The trail of bodies

To understand how alkaline water advocates ended up painting themselves into the absurd corner they exist in today, one has to look at the way that the arguments of “alkaline diet” advocates have evolved over time.

Theory 1: Alkaline water makes your blood alkaline

The earliest proponents of the “alkaline diet” made a fairly straightforward claim: People eat a lot of very acidic food. This acid goes into the stomach, passes into the blood, and travels to our cells. Having acidic blood and cells causes all kinds of health problems. Thus, if we change our diet to be more alkaline, it will bring the acid levels of our body back into balance, and cure us of all kinds of diseases and problems.

Other theories about disease and aging began to immediately attach themselves to this basic argument about alkaline diet. For example, it is known that cancer sometimes leads to acidosis (acidic blood) and cancer cells cannot survive in alkaline cellular environments. Based on this, some people concluded that an alkaline diet, by making the blood and cells more alkaline, could cure cancer.

Similarly, some people have observed that many people’s average body pH gets slightly more acidic as they age. Based on this, some people concluded that an alkaline diet, by making the blood and cells more alkaline, can combat aging.

None of these claims had any experimental evidence. There were no controlled studies, and there was no experimental verification. There has literally never been any actual science behind the claim that taking in alkaline water and food kills cancer or combats aging.

Instead, customers are treated with a couple of feel-good stories about people who claim to have been cured, and are presented with the power of a “reasonable-sounding argument”.

Never underestimate the power of a “reasonable-sounding argument”, especially on people who are not scientists. Common sense says that “balance is good”, and people who have an affinity for “Eastern” and non-standard medicines have an almost compulsive obsession with the idea of “balance”. If we eat acidic foods, then alkaline food and water will bring us back into “balance”, so it must be healthy.

This argument, unfortunately, is fundamentally wrong in a way that is easy even for non-doctors and non-scientists to understand. The pH of food and water that you take into your body simply does not pass through into your bloodstream. The stomach is an extremely acidic environment, so even if you eat alkaline food it will become acidic as soon as it gets to your stomach. Then it passes into your intestines, where the mixture is made alkaline by your body’s normal digestive processes. Only then is the food and water absorbed through the cell walls and mixed into the bloodstream.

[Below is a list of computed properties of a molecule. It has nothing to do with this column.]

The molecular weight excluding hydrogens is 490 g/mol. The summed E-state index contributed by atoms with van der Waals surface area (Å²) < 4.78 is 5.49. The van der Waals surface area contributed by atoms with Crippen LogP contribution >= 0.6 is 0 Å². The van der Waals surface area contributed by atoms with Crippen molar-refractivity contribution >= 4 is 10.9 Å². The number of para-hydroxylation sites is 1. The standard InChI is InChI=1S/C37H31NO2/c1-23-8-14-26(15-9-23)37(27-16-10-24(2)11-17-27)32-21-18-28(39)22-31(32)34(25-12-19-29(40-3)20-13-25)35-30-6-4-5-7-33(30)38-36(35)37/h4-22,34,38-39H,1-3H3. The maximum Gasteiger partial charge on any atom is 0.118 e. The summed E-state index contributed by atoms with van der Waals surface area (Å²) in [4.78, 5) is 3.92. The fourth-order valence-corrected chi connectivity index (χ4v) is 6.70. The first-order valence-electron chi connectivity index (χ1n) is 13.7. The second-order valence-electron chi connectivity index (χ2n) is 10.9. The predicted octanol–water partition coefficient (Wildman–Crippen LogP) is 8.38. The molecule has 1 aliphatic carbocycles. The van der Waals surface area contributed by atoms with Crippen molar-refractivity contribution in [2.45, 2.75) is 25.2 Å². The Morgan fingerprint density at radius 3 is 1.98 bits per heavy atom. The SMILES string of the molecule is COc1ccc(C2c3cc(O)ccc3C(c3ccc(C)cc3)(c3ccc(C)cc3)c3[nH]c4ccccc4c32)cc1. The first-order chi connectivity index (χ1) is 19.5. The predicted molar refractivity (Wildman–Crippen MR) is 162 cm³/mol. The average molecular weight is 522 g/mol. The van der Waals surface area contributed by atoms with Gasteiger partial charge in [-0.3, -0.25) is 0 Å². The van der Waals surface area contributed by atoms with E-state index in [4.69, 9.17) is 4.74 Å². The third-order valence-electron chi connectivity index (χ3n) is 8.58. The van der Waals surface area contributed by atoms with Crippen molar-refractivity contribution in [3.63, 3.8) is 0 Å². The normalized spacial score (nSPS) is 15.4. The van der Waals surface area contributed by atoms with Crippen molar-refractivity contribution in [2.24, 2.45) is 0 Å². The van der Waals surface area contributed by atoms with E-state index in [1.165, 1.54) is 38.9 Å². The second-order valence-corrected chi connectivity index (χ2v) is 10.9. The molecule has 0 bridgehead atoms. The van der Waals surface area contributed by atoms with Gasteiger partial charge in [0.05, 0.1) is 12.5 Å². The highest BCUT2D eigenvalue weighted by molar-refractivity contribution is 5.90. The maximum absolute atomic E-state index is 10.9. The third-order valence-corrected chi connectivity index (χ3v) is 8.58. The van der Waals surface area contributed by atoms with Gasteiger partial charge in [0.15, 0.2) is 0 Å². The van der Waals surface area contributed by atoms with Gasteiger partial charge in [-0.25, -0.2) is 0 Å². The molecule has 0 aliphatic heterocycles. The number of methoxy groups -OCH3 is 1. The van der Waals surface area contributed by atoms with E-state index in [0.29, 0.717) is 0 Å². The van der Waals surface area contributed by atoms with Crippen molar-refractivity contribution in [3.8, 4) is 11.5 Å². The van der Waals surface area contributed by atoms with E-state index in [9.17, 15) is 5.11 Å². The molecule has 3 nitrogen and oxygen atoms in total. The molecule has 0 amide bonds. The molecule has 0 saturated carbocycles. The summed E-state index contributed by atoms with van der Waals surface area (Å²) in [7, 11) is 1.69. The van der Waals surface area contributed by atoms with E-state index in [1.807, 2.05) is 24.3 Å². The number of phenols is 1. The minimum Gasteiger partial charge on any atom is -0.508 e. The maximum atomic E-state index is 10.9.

Even people who have no medical background usually know that the stomach is extremely acidic. The idea that the pH of food, whether acidic or alkaline, could simply pass through and impact the pH of your blood and cells is counter to even basic knowledge of how digestion works.

Naturally, the internet has responded to these claims with an epic slap-down. From WebMD to armies of blogging scientists and doctors, all rose up to correct this childish and baffling misconception that was perpetrated by the “alkaline diet” advocates.

To quote from QuackWatch.org: “All foods that leave your stomach are acidic. Then they enter your intestines where secretions from your pancreas neutralize the stomach acids. So no matter what you eat, the food in stomach is acidic and the food in the intestines is alkaline.”

Thus the first theory of the health benefits of alkaline water was slain.

Theory 2: Alkaline water has to be neutralized, which indirectly makes your blood alkaline

The advocates of alkaline diets and alkaline water products were not so easily deterred, however. Sang Whang, who has written two books on how to reverse ageing through an alkaline diet, makes two claims that are quoted on a number of websites that sell alkaline water machines.

First, he claims that if you drink water on an empty stomach, it might pass directly through the stomach and the small intestines and into the blood. Therefore, if you drink alkaline water on an empty stomach, it could make your blood alkaline.

Second, he claims that when you eat alkaline food, the process that the stomach uses to make that food more acidic results in the production of an alkaline by-product, which goes into the bloodstream. Specifically, his argument is that the more alkaline food and water you consume, the more hydrochloric acid the body has to produce in order to counteract it. This process produces sodium bicarbonate as a by-product, which is then released into the bloodstream, making your blood more alkaline.

Unfortunately, Sang Whang, who received a bachelor’s degree in electrical engineering at the Polytechnic Institute of Brooklyn, is wrong. More specifically, he is wrong about the idea that things that you eat and drink can change the pH of your blood.